One thing that didn’t come with the fame was the obscene wealth associated with modern football. In 1946 Nivvy and his teammates travelled to the USA to promote the game in that country. They played 10 games and won all of them, with seventy goals for and just 10 against, in front of a total of 110 000 paying American spectators. The players’ earnings? Just £6 per game and a £2 bonus for each match they won — a gross earning of £80 per player for the trip. A couple of years earlier, after Nivvy had given Liverpool five years staunch service, the club rewarded him with a benefit match against Everton from which he received the princely sum of £658. During the war things were even less rewarding — players were paid with sweets and cigarettes. Nivvy, a lifelong teetotaller and non-smoker, used to hang on to his sweets and swap his cigarettes for even more delicacies.

Nivvy was also a very talented tennis player — King Gustav VI of Sweden once sent an aircraft to the UK to fetch the South African for a knock up on the royal courts — and a keen golfer who achieved scratch status after just three months coaching. In 1946 he entered the British Open after hurrying back from the Liverpool tour of the USA, and missed the cut by just two strokes. That same year he played in the Irish Open, figuring among the money winners, and during the last years of his football career he doubled as assistant coach at the West Derby Golf Club.

Nivvy retired from football in 1948, returning to South Africa to take up a position as assistant coach to golfer Bobby Locke. There followed a spell in Rhodesia, where he married my aunt, Marjorie Richards, in 1964. He then returned to Johannesburg to work as a golf pro while coaching various premier league soccer teams, including Southern Suburbs and his old club, Germiston Callies. During this period he also scouted for talent for English teams.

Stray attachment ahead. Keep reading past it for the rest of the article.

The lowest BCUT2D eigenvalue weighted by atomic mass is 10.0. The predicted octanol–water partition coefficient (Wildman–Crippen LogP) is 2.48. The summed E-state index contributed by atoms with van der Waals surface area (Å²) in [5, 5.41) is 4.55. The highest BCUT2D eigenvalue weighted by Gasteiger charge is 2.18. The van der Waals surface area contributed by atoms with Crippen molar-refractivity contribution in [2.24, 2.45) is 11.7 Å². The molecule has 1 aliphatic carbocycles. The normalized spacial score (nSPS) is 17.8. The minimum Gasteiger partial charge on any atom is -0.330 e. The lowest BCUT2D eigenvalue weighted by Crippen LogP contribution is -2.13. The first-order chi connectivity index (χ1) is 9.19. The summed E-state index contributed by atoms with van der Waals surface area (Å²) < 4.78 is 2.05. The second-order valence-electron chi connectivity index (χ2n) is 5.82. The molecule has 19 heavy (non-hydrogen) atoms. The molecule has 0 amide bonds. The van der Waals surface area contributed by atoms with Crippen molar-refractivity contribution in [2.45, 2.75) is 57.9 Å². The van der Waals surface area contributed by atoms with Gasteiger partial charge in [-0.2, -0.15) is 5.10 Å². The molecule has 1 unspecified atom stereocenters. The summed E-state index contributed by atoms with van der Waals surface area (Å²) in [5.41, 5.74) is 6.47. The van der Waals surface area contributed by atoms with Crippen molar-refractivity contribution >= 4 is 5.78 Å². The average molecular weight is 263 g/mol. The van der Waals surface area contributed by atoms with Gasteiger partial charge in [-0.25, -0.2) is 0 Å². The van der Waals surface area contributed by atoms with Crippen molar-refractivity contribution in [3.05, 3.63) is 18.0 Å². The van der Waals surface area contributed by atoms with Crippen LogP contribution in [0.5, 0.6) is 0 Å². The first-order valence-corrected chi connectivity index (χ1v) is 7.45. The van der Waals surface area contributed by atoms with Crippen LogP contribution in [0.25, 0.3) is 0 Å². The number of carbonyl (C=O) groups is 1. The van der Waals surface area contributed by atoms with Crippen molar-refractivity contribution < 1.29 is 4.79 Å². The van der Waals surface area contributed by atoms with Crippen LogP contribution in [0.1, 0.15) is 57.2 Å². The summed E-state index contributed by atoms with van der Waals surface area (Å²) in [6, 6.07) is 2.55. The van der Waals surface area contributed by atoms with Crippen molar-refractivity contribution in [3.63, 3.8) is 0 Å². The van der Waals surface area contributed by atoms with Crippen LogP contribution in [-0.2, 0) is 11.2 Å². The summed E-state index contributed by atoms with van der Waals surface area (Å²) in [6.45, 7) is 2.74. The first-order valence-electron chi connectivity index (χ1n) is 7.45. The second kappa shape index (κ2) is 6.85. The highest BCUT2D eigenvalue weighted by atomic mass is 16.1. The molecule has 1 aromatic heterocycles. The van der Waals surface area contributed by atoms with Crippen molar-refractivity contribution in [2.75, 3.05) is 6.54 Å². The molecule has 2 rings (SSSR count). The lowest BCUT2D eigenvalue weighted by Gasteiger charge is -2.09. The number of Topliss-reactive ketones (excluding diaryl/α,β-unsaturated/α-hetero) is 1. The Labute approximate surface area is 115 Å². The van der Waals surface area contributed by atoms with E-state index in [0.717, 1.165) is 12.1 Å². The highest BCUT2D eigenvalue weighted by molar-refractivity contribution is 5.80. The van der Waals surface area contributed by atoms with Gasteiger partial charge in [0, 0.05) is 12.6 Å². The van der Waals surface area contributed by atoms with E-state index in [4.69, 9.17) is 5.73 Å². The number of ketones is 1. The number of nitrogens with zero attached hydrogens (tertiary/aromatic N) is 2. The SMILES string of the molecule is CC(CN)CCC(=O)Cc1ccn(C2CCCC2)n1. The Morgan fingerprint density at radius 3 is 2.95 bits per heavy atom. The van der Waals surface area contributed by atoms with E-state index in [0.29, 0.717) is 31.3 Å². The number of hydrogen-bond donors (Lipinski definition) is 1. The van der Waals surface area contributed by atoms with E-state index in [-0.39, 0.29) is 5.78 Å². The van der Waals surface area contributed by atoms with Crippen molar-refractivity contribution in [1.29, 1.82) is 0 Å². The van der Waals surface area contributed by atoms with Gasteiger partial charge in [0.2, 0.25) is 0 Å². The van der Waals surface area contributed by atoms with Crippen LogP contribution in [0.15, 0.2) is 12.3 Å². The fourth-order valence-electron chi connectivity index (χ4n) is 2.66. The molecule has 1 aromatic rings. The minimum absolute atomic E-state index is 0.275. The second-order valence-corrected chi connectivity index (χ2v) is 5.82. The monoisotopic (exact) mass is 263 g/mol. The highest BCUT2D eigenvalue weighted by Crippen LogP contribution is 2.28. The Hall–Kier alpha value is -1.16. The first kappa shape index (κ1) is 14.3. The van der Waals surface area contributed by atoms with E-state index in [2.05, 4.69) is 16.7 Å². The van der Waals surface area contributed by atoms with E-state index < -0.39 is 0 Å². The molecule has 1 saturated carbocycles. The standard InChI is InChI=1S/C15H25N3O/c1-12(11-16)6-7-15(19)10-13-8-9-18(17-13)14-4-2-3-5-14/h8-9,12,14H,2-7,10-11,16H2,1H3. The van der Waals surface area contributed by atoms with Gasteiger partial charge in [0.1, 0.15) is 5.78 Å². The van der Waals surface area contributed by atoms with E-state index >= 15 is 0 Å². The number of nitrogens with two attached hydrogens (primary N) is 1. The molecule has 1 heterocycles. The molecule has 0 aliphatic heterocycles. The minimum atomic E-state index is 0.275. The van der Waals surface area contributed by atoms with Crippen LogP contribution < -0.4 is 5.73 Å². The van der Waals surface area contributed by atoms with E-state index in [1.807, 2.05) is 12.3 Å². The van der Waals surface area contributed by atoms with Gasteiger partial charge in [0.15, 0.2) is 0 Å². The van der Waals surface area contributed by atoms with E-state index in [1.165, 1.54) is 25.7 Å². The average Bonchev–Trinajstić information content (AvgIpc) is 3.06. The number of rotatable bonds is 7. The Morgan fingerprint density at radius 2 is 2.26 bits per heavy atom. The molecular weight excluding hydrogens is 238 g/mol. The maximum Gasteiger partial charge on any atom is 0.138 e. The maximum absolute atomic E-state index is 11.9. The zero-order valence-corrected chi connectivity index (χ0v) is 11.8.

Berry finally retired from active sport in the mid 1970s. In his final years he suffered from senile dementia, and he died in Grahamstown in 1984, largely ignored by the press that once adored him.

Berry Nieuwenhuys was a modest man who didn’t talk much about himself. As a child I spent a couple of holidays with him and my aunt at the Ohenimuri Country Club near Vereeniging, where he was the club professional, and although I knew he’d once been a pro footballer I had no idea of just how good he’d been or how far his talent had taken him. Then, in late 2003, while on holiday in Port Elizabeth, I asked my aunt if I could browse through his scrap book — a tatty A4 volume filled with yellowed newspaper cuttings, crudely titled Scrap Book — Berry Nieuwenhuys — Liverpool Football Club — 1933 to 1946-7 in thick black letters. That, and subsequent trawling through the Liverpool Football Club’s website brought home to me how close I’d been to an icon, without knowing it.

One famous South African sportsman who still remembers Berry Niewenhuys well is Cyril Mitchley — soccer pro, provincial cricket player, Test and one-day-international cricket umpire and Gladiator referee. “I played for Marist Brothers in the last amateur Cup Final in South Africa in 1958,” he reminisces. “I scored two goals, and straight after the match Berry phoned to offer me a chance to play in the UK — he scouted for a number of English teams at the time. For some reason or other — I think it was because I liked their colours — I chose Sheffield United, and I went across to play for them till the end of the year. Then, in 1959, when football became semi-pro back home I decided to return to South Africa.” Mitchley played pro football back here for a number of years, at the same time playing cricket for Transvaal. He later took to the field as an umpire, standing in 26 Tests and 61 one-day internationals. Then came television fame as a referee in Gladiators.


  • Gavin Foster

    Durban photojournalist Gavin Foster writes mainly for magazines. His articles and photographs have appeared in hundreds of South African, American and British publications, and he's also instigated and researched stories for Carte Blanche. Winner of the Magazine Publishers Association of South Africa PICA Profile Writer of the Year Award in 2008. South African Guild of Motoring Journalists Motorcycle Journalist of the Year (Magazines) 2015/16/17. South African Guild of Motoring Journalists Motorcycle Journalist of the Year (Overall) 2015/16. South African Guild of Motoring Journalists Motorsport Journalist of the Year (Magazines) 2017 - Runner-Up 2015/16.